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Hide the medicine?


The Polk County supervisors are considering a rule that would move cold medicines containing pseudoephedrine, a key ingredient in the manufacture of methamphetamine, behind the counter. The goal is to make the drugs harder to buy or shoplift.

This measure would create a minor hassle for consumers and a larger one for retailers, but that’s not the issue. We should be willing to play our part in fighting meth. The real question is, how effective would it be?

To skirt the regulation, drugmakers could purchase pseudoephedrine on the Internet, in any number of our closely spaced towns or by visiting stores in Greater Des Moines one by one. A group working together could make a series of individual trips into each store. And, of course, some meth makers will be more than willing to wait until after closing time and then break in.

Will we assign people to monitor and cross-check the store registries? Will we launch an investigation every time we isolate a suspicious name? Would doing so be an efficient use of law officers’ time?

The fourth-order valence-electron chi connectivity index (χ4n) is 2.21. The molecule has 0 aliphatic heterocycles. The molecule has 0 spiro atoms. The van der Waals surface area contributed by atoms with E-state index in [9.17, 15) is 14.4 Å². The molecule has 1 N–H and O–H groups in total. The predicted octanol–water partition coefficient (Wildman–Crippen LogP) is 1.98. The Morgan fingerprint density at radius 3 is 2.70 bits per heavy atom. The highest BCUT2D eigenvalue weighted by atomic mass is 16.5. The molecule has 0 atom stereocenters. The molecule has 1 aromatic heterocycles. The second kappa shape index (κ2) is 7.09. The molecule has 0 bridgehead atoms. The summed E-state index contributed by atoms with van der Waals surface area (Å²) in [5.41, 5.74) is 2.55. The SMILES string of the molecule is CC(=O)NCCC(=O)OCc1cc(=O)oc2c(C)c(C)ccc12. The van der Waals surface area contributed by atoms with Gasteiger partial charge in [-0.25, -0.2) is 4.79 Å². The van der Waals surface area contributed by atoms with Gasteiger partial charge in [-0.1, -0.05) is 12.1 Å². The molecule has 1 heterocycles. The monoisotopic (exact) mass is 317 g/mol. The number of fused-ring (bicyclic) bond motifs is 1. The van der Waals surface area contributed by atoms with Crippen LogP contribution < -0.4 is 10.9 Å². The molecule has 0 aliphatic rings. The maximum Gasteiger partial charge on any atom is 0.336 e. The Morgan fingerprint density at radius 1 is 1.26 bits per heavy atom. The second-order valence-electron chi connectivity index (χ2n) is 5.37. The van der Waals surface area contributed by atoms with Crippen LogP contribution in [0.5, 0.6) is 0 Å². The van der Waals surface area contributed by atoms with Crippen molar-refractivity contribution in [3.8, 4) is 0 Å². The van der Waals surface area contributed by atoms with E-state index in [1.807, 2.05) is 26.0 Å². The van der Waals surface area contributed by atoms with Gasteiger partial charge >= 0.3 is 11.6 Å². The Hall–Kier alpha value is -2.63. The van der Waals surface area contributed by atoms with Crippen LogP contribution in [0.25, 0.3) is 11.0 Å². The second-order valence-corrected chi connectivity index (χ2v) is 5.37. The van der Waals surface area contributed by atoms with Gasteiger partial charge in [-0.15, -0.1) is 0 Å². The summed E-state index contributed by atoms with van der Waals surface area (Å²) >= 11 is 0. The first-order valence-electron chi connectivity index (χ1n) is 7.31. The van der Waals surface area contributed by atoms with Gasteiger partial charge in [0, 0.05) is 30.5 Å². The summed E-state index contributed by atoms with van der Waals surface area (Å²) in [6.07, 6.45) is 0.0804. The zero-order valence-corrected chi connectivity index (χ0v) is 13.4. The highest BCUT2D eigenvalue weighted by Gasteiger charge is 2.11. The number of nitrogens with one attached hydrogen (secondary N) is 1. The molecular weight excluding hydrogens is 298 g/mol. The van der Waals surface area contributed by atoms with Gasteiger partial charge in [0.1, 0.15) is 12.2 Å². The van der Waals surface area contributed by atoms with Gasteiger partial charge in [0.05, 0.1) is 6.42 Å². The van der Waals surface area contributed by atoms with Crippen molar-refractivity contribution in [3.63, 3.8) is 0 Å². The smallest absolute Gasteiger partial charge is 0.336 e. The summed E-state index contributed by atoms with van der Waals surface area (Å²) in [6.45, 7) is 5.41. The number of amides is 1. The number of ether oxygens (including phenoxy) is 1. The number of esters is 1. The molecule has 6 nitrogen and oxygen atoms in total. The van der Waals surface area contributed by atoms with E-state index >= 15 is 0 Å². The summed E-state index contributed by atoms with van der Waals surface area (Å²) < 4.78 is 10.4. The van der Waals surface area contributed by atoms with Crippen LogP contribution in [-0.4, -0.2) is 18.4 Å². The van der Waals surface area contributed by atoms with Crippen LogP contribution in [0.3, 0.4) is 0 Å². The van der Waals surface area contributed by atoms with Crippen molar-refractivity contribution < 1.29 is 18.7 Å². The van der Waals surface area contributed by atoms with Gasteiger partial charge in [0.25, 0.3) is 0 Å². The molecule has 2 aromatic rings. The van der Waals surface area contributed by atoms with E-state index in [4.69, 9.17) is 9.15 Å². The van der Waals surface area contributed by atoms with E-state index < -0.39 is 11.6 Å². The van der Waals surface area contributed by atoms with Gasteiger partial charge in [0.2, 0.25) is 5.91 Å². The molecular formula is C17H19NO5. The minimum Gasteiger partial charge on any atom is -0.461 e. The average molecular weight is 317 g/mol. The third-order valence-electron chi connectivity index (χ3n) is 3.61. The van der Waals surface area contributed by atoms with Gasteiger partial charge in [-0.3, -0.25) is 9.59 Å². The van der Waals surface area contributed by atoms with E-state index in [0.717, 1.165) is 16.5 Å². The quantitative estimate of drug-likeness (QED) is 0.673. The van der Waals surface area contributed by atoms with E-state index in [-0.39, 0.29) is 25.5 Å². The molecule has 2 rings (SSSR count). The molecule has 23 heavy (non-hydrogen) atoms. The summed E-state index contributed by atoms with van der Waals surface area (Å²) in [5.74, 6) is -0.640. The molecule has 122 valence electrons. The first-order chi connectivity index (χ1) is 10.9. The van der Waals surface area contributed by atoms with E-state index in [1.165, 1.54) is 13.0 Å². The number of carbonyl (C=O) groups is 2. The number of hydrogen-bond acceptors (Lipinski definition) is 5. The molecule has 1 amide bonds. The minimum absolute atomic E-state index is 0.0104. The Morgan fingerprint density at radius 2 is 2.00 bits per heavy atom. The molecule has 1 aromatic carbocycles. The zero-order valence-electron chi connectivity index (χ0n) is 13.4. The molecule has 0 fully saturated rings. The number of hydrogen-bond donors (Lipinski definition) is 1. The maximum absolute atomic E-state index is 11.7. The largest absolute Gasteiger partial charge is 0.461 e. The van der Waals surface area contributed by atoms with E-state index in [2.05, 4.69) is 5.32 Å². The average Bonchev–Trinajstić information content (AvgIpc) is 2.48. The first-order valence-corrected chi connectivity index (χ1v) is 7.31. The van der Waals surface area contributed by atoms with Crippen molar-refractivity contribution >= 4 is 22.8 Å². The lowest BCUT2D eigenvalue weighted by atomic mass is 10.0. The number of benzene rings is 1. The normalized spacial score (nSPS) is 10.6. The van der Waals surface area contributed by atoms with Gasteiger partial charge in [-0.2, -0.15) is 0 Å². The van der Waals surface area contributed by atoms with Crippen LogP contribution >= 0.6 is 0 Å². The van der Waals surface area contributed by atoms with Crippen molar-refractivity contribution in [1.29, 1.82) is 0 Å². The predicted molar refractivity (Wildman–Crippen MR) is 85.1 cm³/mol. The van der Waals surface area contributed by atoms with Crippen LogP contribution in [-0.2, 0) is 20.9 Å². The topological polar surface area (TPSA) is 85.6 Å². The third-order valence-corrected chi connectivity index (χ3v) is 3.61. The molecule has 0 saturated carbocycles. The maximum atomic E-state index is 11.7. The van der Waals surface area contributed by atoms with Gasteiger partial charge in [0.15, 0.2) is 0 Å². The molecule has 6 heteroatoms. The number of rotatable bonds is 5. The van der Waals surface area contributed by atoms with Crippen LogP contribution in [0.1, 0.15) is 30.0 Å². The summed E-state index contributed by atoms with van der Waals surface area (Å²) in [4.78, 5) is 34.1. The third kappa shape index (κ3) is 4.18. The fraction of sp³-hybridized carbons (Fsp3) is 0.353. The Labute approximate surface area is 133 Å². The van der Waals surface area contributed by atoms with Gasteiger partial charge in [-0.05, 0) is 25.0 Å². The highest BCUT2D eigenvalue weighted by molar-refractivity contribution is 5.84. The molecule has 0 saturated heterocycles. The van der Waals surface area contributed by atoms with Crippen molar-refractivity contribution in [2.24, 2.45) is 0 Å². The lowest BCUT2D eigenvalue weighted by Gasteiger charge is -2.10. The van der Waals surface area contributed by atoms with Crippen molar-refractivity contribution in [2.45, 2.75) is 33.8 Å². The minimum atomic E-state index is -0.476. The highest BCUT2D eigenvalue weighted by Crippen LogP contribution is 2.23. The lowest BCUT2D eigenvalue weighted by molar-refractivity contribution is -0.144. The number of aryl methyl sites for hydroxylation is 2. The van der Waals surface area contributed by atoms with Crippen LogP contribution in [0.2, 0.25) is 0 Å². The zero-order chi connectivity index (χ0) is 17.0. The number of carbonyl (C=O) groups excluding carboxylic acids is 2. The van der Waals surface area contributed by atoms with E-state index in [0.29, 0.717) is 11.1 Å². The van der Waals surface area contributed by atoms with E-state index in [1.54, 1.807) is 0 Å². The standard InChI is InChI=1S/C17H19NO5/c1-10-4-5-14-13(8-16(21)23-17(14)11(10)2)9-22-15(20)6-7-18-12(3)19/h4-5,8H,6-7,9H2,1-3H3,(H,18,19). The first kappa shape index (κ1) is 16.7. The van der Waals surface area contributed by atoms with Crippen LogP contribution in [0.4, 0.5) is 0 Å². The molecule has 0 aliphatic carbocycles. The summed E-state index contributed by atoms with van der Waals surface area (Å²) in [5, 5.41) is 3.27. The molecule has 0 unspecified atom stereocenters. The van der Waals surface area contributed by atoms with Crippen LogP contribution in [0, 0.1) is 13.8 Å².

And if all this actually reduced the quantity of homemade meth, isn’t that likely to simply open the market to dealers from elsewhere? The U.S. Drug Enforcement Administration says organized crime groups operating in Mexico tap wholesale sources of ephedrine on the international market to produce and distribute vast quantities of meth.

Iowa already has limits on the sale of cold medicine with pseudoephedrine as the only active ingredient, and the entire country has the Comprehensive Methamphetamine Control Act of 1996.

When the federal government enacted that law, it made reference to several actions that should arouse retailers’ suspicion. For example, they’re supposed to watch out for customers who ask for more than the transaction limit in effect, buy the limit several times within a few days; buy only the largest size available or buy other products from a long list of meth-making ingredients.

Farmers and co-ops have tried to make it harder to steal ammonia from fertilizer tanks, too.

And yet, meth continues to be a major problem in Iowa, so we know that we haven’t hit upon the solution.

That’s why we find ourselves, as always when we face a tough problem, considering another layer of government control.

We should be willing to go to great lengths to protect our children and ourselves and to help our law enforcement officials fight a difficult and dangerous battle.

But we shouldn’t waste time and hope on efforts that are unwieldy and probably ineffective.

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